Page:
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Old 01-31-2012, 01:21 PM   #1
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paint wont' stick


We have a very old farmhouse - we have redone most rooms. The wals are the old plaster - not horse hair - a bit newer - but cracks easily - we painted 2 years ago - Now one wall and window frame won't hold the paint. We primed it first with kilz the used good quality paint. Now it is all coming off. Primer and all. right down to the bare wall and wood. Could we have a fungus or mold in the wood or wall? What do I do to keep the paint on the wall. I don't see the mold or fungus but it is very old wood and plaster.

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Old 01-31-2012, 03:17 PM   #2
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paint wont' stick


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Originally Posted by melonsforyou View Post
We have a very old farmhouse - we have redone most rooms. The wals are the old plaster - not horse hair - a bit newer - but cracks easily - we painted 2 years ago - Now one wall and window frame won't hold the paint. We primed it first with kilz the used good quality paint. Now it is all coming off. Primer and all. right down to the bare wall and wood. Could we have a fungus or mold in the wood or wall? What do I do to keep the paint on the wall. I don't see the mold or fungus but it is very old wood and plaster.
So, you are saying your plaster is newer? If so, there is your issue. How long did you wait before painting the newer plaster? Back in the day you would have had to wait a year before even touching paint to plaster due to the acididity (lime) in the plaster. Even now, with advanced paint and newer plaster compounds you need to wait at least one week. At that you would have to use a paint that is made specifically for masonary/plaster because the lime needs time to dry out.
I'm not certain why it would be peeling from the window frame. Possibly a water issue. We had bad ice storms here two years ago and outside my office window a huge icicle formed. When it melted all of my paint peeled from the window frames.....right down to the bare wood.


Last edited by BraniksPainting; 01-31-2012 at 03:21 PM.
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Old 01-31-2012, 03:52 PM   #3
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paint wont' stick


Look on the outside wall for any breaches that may be allowing moisture in from the outside. Is the house stone? Branik missed your point about the age of the plaster, just a bit newer--than horse-hair plaster!, lol, but he got the analysis correct. Generally, failure down to the substrate is moisture related. I'd venture to bet that you have a lot of moisture transfer outside to in. It could be from a single breach, like an uncaulked window frame or transferring through the wall, or both. How widespread, or limited, is it?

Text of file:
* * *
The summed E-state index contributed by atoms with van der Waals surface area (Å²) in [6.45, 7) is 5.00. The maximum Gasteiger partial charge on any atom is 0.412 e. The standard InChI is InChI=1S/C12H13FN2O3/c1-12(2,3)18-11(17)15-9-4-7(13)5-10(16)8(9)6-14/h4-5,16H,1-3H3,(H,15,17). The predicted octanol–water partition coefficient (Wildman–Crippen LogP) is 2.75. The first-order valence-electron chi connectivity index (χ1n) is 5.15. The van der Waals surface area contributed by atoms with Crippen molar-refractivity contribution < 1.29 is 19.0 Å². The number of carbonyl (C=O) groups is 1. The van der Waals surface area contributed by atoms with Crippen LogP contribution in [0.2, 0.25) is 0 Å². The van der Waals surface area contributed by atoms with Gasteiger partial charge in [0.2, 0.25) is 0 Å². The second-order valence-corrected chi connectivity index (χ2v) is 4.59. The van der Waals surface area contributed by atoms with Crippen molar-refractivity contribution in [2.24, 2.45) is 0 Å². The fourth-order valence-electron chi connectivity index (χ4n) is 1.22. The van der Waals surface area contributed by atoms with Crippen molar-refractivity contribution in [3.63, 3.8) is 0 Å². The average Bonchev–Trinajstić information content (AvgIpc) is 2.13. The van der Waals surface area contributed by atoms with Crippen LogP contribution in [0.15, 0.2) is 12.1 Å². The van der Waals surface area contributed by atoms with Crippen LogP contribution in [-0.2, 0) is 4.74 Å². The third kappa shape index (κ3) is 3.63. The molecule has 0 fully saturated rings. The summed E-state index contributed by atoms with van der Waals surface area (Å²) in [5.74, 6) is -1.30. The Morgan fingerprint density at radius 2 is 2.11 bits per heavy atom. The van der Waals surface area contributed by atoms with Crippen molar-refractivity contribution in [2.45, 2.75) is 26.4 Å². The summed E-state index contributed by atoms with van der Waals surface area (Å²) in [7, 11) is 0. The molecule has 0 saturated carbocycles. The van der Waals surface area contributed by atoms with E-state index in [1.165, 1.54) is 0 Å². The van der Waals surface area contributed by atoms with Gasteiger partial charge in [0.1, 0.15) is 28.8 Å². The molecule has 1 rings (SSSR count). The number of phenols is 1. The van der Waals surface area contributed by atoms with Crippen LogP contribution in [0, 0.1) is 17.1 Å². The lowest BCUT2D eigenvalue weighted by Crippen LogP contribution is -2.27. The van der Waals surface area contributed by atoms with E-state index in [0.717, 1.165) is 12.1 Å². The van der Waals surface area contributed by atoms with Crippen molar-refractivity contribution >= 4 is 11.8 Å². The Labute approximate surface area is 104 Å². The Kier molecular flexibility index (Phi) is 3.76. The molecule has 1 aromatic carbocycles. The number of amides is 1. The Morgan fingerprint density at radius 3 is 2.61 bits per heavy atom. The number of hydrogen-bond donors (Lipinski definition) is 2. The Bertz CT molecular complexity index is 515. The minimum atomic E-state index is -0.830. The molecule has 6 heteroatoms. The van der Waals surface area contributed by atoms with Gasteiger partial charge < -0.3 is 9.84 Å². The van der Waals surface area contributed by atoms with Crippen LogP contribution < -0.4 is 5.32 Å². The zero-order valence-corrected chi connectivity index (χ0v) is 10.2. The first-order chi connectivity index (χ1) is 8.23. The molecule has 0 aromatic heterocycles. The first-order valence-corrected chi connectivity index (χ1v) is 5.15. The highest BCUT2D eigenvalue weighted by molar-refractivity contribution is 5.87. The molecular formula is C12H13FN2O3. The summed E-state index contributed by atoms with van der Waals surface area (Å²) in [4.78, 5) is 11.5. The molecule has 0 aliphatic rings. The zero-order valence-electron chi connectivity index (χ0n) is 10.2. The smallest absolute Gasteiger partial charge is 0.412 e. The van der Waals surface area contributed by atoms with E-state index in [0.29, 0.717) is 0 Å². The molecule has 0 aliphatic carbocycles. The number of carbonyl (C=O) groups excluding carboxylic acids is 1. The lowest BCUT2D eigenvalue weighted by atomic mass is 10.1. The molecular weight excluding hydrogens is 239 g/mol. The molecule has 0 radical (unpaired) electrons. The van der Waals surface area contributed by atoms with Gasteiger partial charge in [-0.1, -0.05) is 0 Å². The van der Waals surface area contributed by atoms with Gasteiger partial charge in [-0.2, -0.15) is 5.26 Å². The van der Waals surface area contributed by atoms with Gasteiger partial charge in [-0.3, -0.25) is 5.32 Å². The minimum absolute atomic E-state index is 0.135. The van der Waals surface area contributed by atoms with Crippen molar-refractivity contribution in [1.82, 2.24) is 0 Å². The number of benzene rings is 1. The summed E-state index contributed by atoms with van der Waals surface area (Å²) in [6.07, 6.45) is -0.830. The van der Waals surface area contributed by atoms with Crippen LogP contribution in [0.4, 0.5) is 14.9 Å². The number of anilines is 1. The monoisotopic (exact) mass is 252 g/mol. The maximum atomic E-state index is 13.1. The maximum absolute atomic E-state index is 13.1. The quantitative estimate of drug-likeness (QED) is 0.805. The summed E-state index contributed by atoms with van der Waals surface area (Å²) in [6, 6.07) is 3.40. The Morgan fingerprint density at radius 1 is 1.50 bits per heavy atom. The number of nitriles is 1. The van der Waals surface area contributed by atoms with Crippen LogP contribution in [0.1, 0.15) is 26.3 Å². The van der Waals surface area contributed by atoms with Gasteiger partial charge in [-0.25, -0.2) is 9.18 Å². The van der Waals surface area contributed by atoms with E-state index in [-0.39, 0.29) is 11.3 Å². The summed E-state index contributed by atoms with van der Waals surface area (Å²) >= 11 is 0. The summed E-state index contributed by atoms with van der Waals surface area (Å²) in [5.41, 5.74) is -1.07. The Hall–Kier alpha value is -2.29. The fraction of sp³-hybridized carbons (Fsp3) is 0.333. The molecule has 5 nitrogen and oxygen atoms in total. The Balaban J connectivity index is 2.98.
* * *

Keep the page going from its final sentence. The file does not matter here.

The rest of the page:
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Old 01-31-2012, 04:16 PM   #4
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paint wont' stick


When you have solved the moisture issue, prime the walls with Zinsser GARDZ primer. Unlike KILZ, this will penetrate and tie down anything that may be loose. Kilz is for killing stains. Rapid-Dry primers flash off quickly and will not penetrate a surface very well which, I think would be called for in your case.

Prime the wood with a high-quality enamel undercoater before painting.
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Old 01-31-2012, 09:24 PM   #5
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Originally Posted by melonsforyou View Post
We have a very old farmhouse - we have redone most rooms. The wals are the old plaster - not horse hair - a bit newer - but cracks easily - we painted 2 years ago - Now one wall and window frame won't hold the paint. We primed it first with kilz the used good quality paint. Now it is all coming off. Primer and all. right down to the bare wall and wood. Could we have a fungus or mold in the wood or wall? What do I do to keep the paint on the wall. I don't see the mold or fungus but it is very old wood and plaster.
Hi Melons,

I agree with Mr Paint, I don't think Kilz (water or oil based) was necessarily the best primer...especially for the plaster walls. My guess is that your plaster is very hard and slick, which is typical of old plaster. Before re-priming, etch the exposed plaster with a 50/50 mix of white vinegar and water to create a profile for better adhesion of the primer...be sure to rinse with clean water before priming. Zinsser's Gardz Sealer would work well on plaster and actually may strengthen any crumbling plaster.

You really didn't give much info about the wood, but if it's dry and a little gray, you're going to do better by priming with a slower drying oil based primer. I hope this helps, good luck.

Last edited by ric knows paint; 01-31-2012 at 09:28 PM.
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